How to File a Will in Mississippi

If you don’t create a formal document stating how you’d like your property and assets to be passed on once you pass away, then the state will use intestate succession laws to make that determination on behalf of your estate. Typically, this means your surviving spouse inherits most of your assets (after taxes and expenses). There are additional options if there is no spouse or if only certain descendants exist.

In any case, the easiest way to avoid any messy succession is to create a will. In Mississippi, Code Title 91, Chapter 5 outlines specific rules and requirements for creating and maintaining such a document. 

What are the Legal Requirements for a Mississippi Will?

First, the creator must be at least 18 years old and of sound mind. This person must sign the will, and have another person sign it in his or her presence. If the creator is not 100% responsible for the will (for example, if an estate planning attorney helps drafts it), there must be two signatory witnesses present.

It’s important to note that witnesses should not be anyone that could receive a gift from the will. This matters if the witness is part of a group receiving inheritance as opposed to the solitary person receiving anything. 

Are Oral Wills Valid in Mississippi?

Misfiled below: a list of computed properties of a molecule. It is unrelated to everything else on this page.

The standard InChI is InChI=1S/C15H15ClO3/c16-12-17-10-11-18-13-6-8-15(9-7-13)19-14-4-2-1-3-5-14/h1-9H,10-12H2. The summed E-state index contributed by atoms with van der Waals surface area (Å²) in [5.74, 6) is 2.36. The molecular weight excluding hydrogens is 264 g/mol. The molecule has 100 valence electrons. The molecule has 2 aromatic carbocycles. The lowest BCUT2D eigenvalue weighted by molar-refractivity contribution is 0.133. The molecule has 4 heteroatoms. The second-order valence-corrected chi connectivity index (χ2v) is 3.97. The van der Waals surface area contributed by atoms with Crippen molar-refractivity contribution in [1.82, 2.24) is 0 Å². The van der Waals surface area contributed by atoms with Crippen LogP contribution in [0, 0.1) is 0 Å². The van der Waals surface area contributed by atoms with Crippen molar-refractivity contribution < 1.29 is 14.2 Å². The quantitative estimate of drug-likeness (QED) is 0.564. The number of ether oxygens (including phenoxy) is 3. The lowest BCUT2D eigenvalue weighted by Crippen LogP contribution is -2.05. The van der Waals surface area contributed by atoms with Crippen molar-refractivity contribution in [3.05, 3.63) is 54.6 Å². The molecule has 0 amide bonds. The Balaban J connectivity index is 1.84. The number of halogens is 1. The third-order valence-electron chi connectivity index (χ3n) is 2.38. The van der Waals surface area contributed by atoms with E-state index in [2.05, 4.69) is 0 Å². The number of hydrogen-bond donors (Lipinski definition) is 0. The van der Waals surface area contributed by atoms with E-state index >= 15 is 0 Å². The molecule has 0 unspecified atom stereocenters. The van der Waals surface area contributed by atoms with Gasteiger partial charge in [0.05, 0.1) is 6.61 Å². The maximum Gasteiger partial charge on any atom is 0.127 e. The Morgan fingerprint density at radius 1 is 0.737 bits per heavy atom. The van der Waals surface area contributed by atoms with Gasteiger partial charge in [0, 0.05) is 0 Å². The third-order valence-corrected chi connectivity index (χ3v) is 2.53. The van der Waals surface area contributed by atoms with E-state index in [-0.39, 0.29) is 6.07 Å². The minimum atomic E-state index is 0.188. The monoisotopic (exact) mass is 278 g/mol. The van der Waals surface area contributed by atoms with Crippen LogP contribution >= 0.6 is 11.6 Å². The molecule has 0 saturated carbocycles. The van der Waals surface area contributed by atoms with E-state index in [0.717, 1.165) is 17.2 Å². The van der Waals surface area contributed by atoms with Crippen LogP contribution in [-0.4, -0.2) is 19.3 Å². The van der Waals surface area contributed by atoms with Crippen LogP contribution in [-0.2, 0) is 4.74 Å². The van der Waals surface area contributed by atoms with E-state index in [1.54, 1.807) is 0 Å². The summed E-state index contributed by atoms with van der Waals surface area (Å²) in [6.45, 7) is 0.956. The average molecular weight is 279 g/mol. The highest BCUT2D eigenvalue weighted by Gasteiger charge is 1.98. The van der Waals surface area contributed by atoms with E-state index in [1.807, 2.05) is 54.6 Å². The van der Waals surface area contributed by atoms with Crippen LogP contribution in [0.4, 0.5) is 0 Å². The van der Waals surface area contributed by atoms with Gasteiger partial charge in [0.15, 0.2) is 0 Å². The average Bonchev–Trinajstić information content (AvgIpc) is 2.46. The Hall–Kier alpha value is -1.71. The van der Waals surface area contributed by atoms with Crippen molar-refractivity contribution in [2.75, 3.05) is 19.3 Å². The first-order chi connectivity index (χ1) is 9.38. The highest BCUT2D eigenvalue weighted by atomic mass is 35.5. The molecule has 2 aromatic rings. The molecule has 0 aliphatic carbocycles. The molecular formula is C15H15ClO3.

Although not recommended, an oral will is valid in the state. It must be made at the creator’s residence where he or she resided 10 days prior to death and at the time of his or her last illness. (The exception is if the creator is brought home deceased from a hospital.) The most that an oral will can offer is $100 unless two witnesses can testify the wishes of the creator. 

An oral will can’t be taken to probate can’t for at least 14 days and if the surviving spouse or next of kin is a Mississippi resident and has been summoned to contest the will. It must begin probate within six months of the spoken word unless those words were put in writing within six days of being said.

Why a DIY Will is Bad

What it comes down to is proving the validity of the document. A will needs to be self-proving, which will likely require the signature of a notary public. If it’s not self-proving, that could expose potential heirs to additional issues while trying to claim the deceased’s property and assets. Ultimately, this means more time and more legal fees. 


It’s worth your time and money to consult a qualified estate planning attorney in Mississippi to create a well-rounded will that adheres to all state laws and requirements. The Law Offices of Rusty Williard is well-versed in this and is here to help. Call (601) 824-9797 to learn more.